Features as predictors of phone popularity: An analysis of trends and structural breaks
Research output: Contribution to journal › Article
This article analyzes dynamic changes in mobile phone popularity based on phone features. The time period, 2004-2013, selected for the study is interesting because many technical innovations took place molding the mobile phone market dramatically. The study utilizes comprehensive phone model and sales data collected in Finland, combined with temporally ordered probabilistic models to discover the time behavior of predictivity. More precisely, the Tree Augmented Naïve Bayes - classification method is adapted to detect those phone characteristics that best predict the annual phone popularity measured as phone model unit sales. Linear regression and the Chow test are used to discover potential trends and structural breaks. The strength of the predictivity is measured as Kullback-Leibler Divergence. This kind of systematic longitudinal analysis highlights patterns, which are otherwise not possible to observe. The study discovered that the operating system is clearly the only feature with an increasing strength in predicting popularity over time. In contrast, sixteen features have structural breaks between 2004 and 2013. Most such breaks are related to the technical evolution of phones: their display, communication, and camera capabilities. Notably, the structural break in 2007-2008 related to the phone manufacturer brand is interpreted as the market turning from hardware to software driven mode, which contributed to Nokia's failure with Symbian and Windows operating systems, and to Google's success with a hardware independent operating system Android.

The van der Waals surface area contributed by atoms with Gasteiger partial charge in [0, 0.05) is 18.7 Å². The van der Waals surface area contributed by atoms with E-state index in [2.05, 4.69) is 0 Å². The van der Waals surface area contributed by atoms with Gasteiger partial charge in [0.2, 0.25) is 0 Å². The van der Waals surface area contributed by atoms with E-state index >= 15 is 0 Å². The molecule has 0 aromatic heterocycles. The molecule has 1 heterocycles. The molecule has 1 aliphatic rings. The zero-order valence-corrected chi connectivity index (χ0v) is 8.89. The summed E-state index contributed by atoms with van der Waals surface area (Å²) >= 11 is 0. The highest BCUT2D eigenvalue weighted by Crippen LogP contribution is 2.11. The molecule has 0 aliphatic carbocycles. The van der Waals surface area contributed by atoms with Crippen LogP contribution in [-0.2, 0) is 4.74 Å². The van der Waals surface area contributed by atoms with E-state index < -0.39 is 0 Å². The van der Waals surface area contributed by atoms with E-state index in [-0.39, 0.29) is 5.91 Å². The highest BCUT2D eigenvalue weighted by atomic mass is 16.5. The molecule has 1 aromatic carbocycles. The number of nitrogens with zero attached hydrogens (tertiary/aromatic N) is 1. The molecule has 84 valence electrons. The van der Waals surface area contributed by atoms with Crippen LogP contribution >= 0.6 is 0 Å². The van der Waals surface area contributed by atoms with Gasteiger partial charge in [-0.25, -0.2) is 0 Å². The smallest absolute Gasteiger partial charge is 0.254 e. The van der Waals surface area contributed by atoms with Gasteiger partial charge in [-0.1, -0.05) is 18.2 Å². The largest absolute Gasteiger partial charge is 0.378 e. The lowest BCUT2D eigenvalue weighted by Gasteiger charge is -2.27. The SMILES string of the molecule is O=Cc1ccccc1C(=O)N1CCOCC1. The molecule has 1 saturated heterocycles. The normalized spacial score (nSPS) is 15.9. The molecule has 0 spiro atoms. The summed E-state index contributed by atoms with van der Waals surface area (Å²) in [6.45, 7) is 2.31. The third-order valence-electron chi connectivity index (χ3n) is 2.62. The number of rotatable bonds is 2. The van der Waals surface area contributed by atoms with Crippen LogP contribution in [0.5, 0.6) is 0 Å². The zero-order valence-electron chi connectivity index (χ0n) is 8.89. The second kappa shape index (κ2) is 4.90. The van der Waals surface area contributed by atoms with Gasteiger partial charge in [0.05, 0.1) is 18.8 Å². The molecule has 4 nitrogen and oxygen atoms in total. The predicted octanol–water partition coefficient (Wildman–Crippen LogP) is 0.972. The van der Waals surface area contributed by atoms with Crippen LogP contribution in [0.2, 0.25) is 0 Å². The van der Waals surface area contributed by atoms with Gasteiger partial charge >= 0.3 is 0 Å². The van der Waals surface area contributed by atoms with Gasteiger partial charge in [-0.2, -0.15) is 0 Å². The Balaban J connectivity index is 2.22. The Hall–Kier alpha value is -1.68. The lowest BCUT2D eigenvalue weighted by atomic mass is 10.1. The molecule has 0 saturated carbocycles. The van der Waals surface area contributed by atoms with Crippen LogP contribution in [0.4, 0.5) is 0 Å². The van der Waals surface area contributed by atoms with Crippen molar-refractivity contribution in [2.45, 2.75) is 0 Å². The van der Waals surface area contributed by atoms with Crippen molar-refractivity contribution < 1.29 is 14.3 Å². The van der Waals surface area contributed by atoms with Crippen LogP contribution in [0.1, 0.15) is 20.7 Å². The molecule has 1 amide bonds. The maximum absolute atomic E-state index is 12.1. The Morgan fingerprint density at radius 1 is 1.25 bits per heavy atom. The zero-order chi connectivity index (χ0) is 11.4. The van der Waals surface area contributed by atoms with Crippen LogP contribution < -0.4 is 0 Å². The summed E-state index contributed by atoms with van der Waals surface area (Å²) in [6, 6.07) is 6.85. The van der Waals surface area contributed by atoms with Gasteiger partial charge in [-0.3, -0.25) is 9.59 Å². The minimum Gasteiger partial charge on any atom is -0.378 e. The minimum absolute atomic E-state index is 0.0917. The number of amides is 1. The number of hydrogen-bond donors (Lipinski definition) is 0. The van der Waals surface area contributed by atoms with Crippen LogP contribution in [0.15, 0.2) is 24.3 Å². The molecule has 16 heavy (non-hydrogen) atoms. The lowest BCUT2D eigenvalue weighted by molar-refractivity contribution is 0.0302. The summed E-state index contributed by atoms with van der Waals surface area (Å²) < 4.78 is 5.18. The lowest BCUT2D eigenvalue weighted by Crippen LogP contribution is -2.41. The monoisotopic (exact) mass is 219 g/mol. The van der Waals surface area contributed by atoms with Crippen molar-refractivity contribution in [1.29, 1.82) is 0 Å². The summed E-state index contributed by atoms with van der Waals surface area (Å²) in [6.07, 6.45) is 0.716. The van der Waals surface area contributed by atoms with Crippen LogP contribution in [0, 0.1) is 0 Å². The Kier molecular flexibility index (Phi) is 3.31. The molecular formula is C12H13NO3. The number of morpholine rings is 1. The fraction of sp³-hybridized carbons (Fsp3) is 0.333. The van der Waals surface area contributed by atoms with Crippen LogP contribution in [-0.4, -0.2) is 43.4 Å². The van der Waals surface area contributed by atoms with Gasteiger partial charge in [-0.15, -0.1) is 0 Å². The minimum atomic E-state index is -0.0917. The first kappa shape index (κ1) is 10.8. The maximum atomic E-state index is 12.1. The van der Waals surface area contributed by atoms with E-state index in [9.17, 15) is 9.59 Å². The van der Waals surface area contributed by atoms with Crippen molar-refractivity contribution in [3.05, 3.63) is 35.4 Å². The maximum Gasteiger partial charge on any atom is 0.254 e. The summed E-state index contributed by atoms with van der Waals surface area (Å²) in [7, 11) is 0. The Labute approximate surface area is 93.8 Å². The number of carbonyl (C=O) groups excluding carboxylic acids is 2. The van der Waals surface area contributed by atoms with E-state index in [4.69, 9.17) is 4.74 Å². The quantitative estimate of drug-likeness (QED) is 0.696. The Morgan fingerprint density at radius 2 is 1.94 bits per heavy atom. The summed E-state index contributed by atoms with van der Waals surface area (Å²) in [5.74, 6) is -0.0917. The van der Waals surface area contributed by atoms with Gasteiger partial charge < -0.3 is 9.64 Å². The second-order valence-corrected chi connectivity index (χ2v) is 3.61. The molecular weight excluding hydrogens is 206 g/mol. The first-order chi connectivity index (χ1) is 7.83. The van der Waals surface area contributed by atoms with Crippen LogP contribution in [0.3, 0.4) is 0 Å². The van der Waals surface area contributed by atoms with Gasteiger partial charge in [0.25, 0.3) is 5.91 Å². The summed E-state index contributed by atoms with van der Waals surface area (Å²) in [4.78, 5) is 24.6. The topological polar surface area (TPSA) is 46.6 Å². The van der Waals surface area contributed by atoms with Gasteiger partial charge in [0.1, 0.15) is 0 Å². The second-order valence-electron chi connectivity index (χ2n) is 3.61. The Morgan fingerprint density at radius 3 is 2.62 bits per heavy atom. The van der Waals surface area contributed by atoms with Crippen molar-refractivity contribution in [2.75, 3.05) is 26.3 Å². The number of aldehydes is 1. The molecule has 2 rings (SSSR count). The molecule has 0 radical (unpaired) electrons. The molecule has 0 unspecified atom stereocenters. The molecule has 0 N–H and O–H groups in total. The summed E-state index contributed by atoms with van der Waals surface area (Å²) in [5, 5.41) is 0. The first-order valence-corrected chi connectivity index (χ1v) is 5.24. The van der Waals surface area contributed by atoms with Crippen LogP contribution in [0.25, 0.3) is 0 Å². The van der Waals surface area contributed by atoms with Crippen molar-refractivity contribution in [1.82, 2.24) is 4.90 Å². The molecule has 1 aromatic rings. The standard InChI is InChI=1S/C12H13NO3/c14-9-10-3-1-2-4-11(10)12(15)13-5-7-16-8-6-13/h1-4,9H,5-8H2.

|Number of pages||17|
|Journal||Telematics and Informatics|
|Publication status||Published - 1 Nov 2016|
|MoE publication type||A1 Journal article-refereed|
- Bayesian Networks, Choice criteria, Longitudinal analysis, Mobile phone popularity